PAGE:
I recently published a long post on the Intel Community Blog, talking about how my colleague Evgeny solved a nicely complicated bug using Simics-on-Simics. The bug involved UEFI, an operating system, SMM, SMI, and virtualization. Just another day in the office (or more like a year, given how long it took to get this one resolved).
I have just published a piece about the Intel Excite project on my Software Evangelist blog at the Intel Developer Zone. The Excite project is using a combination of of symbolic execution, fuzzing, and concrete testing to find vulnerabilities in UEFI code, in particular in SMM. By combining symbolic and concrete techniques plus fuzzing, Excite achieves better performance and effect than using either technique alone.
Simics can run and debug UEFI BIOSes, and that is the topic of my latest blog at Wind River. UEFI is actually pretty interesting once you get to know it, and building a good debug experience for UEFI took a bit of work. Still, it was built as just another target for the standard uniform Simics debugger, which is not the way most other UEFI and BIOS debuggers are built. I guess in that in the past, debugging a BIOS required such specialized tools that it made sense to also build a custom specialized frontend for the purpose. With a simulator as the backend, things do become simpler and more uniform, and Eclipse CDT is a actually a very good basis for a debugger for any kind of C and C++ code.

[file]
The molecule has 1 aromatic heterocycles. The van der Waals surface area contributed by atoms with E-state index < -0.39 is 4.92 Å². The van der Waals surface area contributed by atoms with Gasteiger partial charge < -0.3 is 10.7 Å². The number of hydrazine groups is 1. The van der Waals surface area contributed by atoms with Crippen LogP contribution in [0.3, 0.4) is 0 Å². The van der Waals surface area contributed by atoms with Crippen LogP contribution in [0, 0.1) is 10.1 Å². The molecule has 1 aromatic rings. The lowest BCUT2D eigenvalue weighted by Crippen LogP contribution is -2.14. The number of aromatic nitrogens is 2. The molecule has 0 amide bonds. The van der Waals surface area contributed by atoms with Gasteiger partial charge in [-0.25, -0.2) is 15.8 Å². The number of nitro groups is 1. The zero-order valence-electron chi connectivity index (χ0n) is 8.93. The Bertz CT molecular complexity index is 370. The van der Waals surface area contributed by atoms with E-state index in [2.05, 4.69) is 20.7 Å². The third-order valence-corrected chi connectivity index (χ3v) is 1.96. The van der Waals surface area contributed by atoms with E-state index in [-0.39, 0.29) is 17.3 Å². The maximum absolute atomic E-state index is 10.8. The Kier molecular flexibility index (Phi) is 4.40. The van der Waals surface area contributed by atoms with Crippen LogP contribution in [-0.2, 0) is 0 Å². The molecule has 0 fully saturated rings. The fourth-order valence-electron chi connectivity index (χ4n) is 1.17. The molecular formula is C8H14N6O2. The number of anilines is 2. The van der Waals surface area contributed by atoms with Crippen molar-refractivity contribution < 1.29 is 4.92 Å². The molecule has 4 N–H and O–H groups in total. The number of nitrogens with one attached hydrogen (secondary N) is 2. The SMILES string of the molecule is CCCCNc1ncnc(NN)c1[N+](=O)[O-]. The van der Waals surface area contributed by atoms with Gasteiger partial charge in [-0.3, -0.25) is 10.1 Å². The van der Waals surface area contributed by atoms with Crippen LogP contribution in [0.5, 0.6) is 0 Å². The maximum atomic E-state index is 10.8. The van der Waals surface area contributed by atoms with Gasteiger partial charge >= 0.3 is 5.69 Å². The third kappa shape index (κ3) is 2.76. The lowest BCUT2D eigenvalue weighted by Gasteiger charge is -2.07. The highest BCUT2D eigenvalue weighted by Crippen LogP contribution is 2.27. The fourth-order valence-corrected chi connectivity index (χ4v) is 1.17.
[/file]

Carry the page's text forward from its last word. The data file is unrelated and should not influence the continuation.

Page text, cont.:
For more reading on UEFI itself, I can recommend the 2011 Intel Tech Journal on the topic.